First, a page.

[QUOTE][SIZE=7][B]Proton launch provider ILS embraces closer relationship with Roscosmos[/B][/SIZE]
[SIZE=3][B][url=https://spaceflightnow.com/2019/05/]May 17, 2019[/url] | [url=https://spaceflightnow.com/author/stephen-clark/]Stephen Clark[/url][/B][/SIZE]
[SIZE=3][B]Structures, tanks and booster engines for a Russian Proton rocket inside the factory of Khrunichev State Research and Production Space Center near Moscow. Credit: Khrunichev[/B][/SIZE]
International Launch Services, facing headwinds in a commercial launch market now largely shaped by billionaires and satellite miniaturization, has touted a new relationship with the Russian space agency and Glavkosmos as a means to drive down Proton rocket prices, make Russian space industry more friendly to the commercial market, and diversify its offerings.
U.S.-based ILS announced a change in its governance in April, with Glavkosmos — an enterprise owned by the Russian government — taking control fr om Khrunichev, the Russian manufacturer of the Proton rocket.
Glavkosmos is a daughter company of Roscosmos, the Russian space agency, charged with marketing Russian space industry products and services on the global market. Khrunichev remains the majority owner of ILS, [COLOR=#FFF100][B]but Glavkosmos now controls the company after taking [SIZE=5][B]two seats[/B][/SIZE] on the company’s board of directors fr om Khrunichev[/B][/COLOR], according to Kirk Pysher, president of ILS.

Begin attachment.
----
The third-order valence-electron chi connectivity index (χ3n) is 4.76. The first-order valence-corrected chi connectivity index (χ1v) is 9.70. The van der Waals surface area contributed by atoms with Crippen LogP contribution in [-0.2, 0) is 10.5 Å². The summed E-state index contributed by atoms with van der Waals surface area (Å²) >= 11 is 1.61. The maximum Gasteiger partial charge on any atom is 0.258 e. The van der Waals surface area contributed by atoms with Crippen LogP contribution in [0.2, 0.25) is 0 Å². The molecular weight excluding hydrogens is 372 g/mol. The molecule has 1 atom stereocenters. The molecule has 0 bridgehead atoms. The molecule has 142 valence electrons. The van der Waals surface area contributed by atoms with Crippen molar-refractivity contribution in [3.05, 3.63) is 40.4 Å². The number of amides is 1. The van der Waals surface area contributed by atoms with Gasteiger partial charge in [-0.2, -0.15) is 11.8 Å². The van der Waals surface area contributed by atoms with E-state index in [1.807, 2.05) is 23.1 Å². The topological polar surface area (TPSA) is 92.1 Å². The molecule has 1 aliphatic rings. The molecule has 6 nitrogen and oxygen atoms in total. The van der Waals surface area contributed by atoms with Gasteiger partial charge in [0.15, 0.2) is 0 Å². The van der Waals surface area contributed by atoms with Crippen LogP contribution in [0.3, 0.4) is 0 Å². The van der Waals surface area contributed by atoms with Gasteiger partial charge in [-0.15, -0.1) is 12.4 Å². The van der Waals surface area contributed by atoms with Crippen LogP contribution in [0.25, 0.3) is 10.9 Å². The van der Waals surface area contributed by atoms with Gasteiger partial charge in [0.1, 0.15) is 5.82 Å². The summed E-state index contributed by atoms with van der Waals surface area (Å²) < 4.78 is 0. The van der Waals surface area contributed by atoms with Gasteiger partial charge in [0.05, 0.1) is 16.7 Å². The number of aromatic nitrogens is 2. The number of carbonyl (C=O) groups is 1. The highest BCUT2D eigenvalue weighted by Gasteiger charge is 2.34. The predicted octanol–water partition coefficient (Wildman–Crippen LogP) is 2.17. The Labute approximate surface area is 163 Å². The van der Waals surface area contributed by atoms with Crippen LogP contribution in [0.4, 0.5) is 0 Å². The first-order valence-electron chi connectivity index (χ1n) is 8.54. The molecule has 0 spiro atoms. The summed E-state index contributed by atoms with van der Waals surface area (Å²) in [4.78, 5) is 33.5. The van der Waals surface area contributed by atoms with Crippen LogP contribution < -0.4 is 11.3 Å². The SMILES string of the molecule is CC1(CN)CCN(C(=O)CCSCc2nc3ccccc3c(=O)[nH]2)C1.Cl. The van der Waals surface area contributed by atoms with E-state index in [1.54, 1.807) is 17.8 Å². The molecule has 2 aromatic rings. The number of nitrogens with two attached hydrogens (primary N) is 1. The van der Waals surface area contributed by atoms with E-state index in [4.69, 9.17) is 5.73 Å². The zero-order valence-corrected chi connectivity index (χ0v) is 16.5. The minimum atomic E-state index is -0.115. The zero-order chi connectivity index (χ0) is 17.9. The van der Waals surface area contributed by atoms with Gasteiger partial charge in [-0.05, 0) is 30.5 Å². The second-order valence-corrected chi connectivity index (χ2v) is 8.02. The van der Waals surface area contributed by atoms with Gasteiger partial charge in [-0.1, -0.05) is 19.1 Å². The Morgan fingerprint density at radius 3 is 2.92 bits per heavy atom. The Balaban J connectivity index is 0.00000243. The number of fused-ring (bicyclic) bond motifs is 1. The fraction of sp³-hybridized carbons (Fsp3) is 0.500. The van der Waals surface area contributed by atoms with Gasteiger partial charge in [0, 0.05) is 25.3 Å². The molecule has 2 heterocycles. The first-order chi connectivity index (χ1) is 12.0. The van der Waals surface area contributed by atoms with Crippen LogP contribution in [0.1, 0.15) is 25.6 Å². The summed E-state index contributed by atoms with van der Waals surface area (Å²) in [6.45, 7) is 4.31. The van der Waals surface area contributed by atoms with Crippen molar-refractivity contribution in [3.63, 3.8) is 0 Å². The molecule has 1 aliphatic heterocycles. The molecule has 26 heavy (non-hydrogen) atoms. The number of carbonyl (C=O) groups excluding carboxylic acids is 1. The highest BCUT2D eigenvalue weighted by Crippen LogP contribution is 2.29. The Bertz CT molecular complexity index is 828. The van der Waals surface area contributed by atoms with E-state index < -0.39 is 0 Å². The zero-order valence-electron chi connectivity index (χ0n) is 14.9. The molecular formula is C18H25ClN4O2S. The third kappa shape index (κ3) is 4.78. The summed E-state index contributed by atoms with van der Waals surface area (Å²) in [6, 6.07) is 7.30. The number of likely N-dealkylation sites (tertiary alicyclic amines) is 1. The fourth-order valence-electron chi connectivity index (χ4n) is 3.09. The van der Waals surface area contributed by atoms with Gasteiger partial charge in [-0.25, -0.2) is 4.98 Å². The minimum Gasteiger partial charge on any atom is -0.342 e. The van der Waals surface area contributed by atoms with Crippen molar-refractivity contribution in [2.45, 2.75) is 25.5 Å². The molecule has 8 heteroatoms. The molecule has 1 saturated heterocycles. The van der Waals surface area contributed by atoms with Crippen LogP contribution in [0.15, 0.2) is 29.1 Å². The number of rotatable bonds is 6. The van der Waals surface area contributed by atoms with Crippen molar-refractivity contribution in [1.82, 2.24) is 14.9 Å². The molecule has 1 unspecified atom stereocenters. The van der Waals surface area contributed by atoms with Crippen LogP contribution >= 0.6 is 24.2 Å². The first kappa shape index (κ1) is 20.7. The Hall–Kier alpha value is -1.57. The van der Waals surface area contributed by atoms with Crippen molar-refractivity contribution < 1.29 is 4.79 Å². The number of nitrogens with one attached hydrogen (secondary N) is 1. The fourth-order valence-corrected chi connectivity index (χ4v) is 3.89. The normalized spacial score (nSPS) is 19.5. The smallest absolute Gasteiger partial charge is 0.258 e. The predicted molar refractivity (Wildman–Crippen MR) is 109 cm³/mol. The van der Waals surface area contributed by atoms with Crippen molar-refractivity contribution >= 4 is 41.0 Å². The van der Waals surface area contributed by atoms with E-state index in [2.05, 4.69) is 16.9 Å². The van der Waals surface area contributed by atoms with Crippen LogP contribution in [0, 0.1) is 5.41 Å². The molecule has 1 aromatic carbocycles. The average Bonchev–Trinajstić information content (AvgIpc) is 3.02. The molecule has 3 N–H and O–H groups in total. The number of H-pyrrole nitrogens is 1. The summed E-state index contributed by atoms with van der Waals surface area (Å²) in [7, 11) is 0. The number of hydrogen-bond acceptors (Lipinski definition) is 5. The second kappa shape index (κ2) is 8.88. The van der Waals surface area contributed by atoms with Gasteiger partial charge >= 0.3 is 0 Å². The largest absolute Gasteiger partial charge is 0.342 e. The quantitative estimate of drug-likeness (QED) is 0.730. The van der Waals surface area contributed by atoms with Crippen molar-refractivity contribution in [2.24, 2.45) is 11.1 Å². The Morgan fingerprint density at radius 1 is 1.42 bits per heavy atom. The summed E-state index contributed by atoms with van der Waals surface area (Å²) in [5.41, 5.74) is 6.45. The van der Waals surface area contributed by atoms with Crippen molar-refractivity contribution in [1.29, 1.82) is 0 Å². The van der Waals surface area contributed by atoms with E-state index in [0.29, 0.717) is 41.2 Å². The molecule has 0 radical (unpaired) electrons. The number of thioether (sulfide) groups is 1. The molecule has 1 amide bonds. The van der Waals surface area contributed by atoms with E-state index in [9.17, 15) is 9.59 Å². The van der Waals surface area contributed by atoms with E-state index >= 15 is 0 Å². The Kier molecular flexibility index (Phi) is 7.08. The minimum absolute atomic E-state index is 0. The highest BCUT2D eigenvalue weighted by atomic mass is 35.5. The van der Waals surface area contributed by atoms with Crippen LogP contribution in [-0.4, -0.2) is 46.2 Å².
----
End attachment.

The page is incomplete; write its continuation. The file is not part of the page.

ILS is responsible for commercial sales of the Proton rocket, a heavy-lifter built near Moscow and launched from the Baikonur Cosmodrome in Kazakhstan. The new governance scheme gives ILS a cozier relationship with Roscosmos.
In a press briefing last week at the Satellite 2019 conference in Washington, D.C., Pysher said the change “gives us access to Roscosmos for talking strategy, pricing, schedules, etc.
“We believe that this now helps us create a new set of products, set of processes, that will allow us to compete more effectively,” Pysher said.
The Russian government plans to use the Proton rocket through the mid-2020s, and the Proton will only be retired when the replacement Angara rocket enters operational service.
“It is a tight market,” Pysher said. “We’re competing against a couple of billionaires,” he said, referring to Elon Musk’s SpaceX and Jeff Bezos’s Blue Origin.
“It’s a difficult market, but the reality is Proton isn’t going to go away. It’s still going to be there flying, so let’s see if we can try to make some money from it on a commercial basis.”
ILS has multi-launch agreements with two of the world’s largest geostationary satellite operators — Intelsat and Eutelsat.
“We have long-term launch agreements in place for eight missions,” said Peter Stier, ILS’s vice president of sales. “We have unannounced agreements in place for a further three missions … We are pursuing business regularly, but that represents our commercial backlog.”[/QUOTE]